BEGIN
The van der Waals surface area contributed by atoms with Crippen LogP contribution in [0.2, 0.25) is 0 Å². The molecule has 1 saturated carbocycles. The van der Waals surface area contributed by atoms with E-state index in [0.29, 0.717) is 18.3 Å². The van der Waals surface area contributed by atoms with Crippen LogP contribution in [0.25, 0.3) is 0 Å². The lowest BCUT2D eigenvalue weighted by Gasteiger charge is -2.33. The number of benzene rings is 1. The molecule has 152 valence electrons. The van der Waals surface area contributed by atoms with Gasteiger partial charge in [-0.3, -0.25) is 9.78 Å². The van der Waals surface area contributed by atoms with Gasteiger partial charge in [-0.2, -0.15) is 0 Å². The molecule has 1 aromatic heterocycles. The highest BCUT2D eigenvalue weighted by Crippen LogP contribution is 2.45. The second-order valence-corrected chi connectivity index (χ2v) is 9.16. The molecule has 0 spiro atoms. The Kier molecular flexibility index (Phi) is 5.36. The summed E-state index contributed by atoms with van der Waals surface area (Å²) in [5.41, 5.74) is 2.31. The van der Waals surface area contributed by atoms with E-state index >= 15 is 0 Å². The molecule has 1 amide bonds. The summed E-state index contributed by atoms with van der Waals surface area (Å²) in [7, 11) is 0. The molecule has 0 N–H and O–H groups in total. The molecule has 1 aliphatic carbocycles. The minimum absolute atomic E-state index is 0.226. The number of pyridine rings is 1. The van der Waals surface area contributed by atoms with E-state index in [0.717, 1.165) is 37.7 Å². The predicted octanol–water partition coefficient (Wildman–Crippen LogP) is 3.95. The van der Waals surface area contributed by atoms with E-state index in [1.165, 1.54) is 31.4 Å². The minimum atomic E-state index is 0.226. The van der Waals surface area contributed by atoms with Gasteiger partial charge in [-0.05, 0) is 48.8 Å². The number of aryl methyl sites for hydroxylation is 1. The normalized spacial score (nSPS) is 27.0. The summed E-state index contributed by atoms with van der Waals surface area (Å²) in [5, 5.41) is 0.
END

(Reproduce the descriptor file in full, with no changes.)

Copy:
The van der Waals surface area contributed by atoms with Crippen LogP contribution in [0.2, 0.25) is 0 Å². The molecule has 1 saturated carbocycles. The van der Waals surface area contributed by atoms with E-state index in [0.29, 0.717) is 18.3 Å². The van der Waals surface area contributed by atoms with Crippen LogP contribution in [0.25, 0.3) is 0 Å². The lowest BCUT2D eigenvalue weighted by Gasteiger charge is -2.33. The number of benzene rings is 1. The molecule has 152 valence electrons. The van der Waals surface area contributed by atoms with Gasteiger partial charge in [-0.3, -0.25) is 9.78 Å². The van der Waals surface area contributed by atoms with Gasteiger partial charge in [-0.2, -0.15) is 0 Å². The molecule has 1 aromatic heterocycles. The highest BCUT2D eigenvalue weighted by Crippen LogP contribution is 2.45. The second-order valence-corrected chi connectivity index (χ2v) is 9.16. The molecule has 0 spiro atoms. The Kier molecular flexibility index (Phi) is 5.36. The summed E-state index contributed by atoms with van der Waals surface area (Å²) in [5.41, 5.74) is 2.31. The van der Waals surface area contributed by atoms with E-state index >= 15 is 0 Å². The molecule has 1 amide bonds. The summed E-state index contributed by atoms with van der Waals surface area (Å²) in [7, 11) is 0. The molecule has 0 N–H and O–H groups in total. The molecule has 1 aliphatic carbocycles. The minimum absolute atomic E-state index is 0.226. The number of pyridine rings is 1. The van der Waals surface area contributed by atoms with E-state index in [0.717, 1.165) is 37.7 Å². The predicted octanol–water partition coefficient (Wildman–Crippen LogP) is 3.95. The van der Waals surface area contributed by atoms with E-state index in [1.165, 1.54) is 31.4 Å². The minimum atomic E-state index is 0.226. The van der Waals surface area contributed by atoms with Gasteiger partial charge in [-0.05, 0) is 48.8 Å². The number of aryl methyl sites for hydroxylation is 1. The normalized spacial score (nSPS) is 27.0. The summed E-state index contributed by atoms with van der Waals surface area (Å²) in [5, 5.41) is 0.